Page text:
Did You Know About This? Somerset Accountant Asks
January 20, 2012
“I have learned that success is to be measured not so much by the position that one has reached in life as by the obstacles which he has overcome while trying to succeed.” – Booker T.
Washington This one slid under the radar. Many business owners who accept credit card payments are about to get a mysterious form in the mail over the next few weeks. It’s called the “1099-K” and it looks like this (pdf download link). It’s a new little gift for small business owners from the IRS, and they are due to the IRS on April 2, 2012 (normally March 31), while paper 1099-Ks are due February 28, 2012.
Essentially, if you had over $20K of revenue paid via credit card, your merchant account has reported it to the IRS. And they want you to do so as well. Just, you know, to make sure that you had your numbers right. After all, the IRS is most interested in ensuring your books are nice and up-to-date, right?WRONG. They think you’re cheating. And with the reported “tax gap” continuing to increase, they’re not always wrong. (About the other guys, not you!)
So, yet another reason for you to make sure that you have someone meticulous, experienced and careful in your corner as you ready your books for tax preparation. I wonder who that could be? Hmmm… Moving on, I spent some time, over the weekend, perusing some academic articles on entrepreneurship. Aside from the unrealistic reliance on the VC model, there was something else which nagged me throughout my browsing. It was the over-emphasis on the notion of the BIG IDEA, as the primary component to a successful entrepreneurial venture. Will you allow me to go on a short rant today? I actually have something important to say here, relevant to what you have to focus on every day, as I do so…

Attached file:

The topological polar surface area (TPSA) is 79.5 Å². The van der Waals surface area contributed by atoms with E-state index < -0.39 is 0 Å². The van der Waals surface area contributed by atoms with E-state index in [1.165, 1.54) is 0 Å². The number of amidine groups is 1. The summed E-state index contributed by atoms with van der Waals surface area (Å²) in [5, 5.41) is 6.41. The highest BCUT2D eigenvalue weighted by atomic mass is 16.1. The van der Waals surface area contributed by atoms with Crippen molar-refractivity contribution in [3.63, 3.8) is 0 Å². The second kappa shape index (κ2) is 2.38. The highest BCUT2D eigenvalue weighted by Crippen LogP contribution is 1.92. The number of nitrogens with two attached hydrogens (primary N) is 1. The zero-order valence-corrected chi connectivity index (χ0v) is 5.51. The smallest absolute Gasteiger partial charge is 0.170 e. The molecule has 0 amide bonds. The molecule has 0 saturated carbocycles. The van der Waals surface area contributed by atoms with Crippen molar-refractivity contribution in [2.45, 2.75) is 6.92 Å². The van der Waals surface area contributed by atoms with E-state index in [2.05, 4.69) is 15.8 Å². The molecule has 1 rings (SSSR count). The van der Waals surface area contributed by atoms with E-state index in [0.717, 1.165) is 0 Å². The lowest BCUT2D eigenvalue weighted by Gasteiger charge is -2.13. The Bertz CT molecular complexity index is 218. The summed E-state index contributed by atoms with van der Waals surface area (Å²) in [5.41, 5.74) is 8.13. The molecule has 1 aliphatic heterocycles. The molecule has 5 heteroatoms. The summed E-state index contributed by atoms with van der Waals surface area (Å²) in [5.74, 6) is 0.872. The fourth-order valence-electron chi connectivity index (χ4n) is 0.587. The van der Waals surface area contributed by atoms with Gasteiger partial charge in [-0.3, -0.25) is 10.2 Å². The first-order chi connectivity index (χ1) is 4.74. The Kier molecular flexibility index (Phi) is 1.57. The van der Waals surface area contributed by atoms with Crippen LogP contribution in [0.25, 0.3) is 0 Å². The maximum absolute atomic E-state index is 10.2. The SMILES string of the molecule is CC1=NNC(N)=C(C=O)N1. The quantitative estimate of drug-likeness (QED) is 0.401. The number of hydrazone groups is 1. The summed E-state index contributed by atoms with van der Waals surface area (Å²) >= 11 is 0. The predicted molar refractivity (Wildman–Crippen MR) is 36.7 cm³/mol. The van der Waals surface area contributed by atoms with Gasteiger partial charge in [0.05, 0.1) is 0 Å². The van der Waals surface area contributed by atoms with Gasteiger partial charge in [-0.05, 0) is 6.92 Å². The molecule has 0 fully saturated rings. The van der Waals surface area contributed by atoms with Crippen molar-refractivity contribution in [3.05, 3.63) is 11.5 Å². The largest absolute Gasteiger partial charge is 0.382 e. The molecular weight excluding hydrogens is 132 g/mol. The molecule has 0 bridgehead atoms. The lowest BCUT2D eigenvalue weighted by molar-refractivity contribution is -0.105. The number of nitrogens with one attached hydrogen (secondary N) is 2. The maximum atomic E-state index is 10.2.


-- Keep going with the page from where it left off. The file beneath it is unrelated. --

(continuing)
Mark Clark’s “Real World” Business Strategy Two Primary Mental Obstacles To Successful Entrepreneurship
I’ve sat down with hundreds of entrepreneurs. Some very successful and some not-so-successful. This morning, I was thinking about the not-so-successful ones and I realized they could be divided into two groups: those with the Big Idea Myth and those with Analysis Paralysis. You see, the big idea isn’t the “holy grail”.
No, the main component of success is the execution. But those who fall for the Big Idea Myth jump into idea after idea, full of excitement and ambition, only to fall flat. It’s a simple matter that they fail to realize that success comes from execution, *not* the idea.
On the other side are the entrepreneurs and budding business owners who are too afraid to act. They think, analyze and talk until they’re blue in the face, but they don’t take action. Their paralysis keeps them in their cushy corporate job or in the comfort zone of their modest small business. They’re paralyzed, and unable to jump in and act.
Yes, I’m a tax professional–and averse to unreasonable risk. But I believe that the key for successful entrepreneurship is to be in the middle of the spectrum: act on the idea (almost any idea will do), but realize that execution is everything. I’m personally dedicated to your success. Can other accountants say that?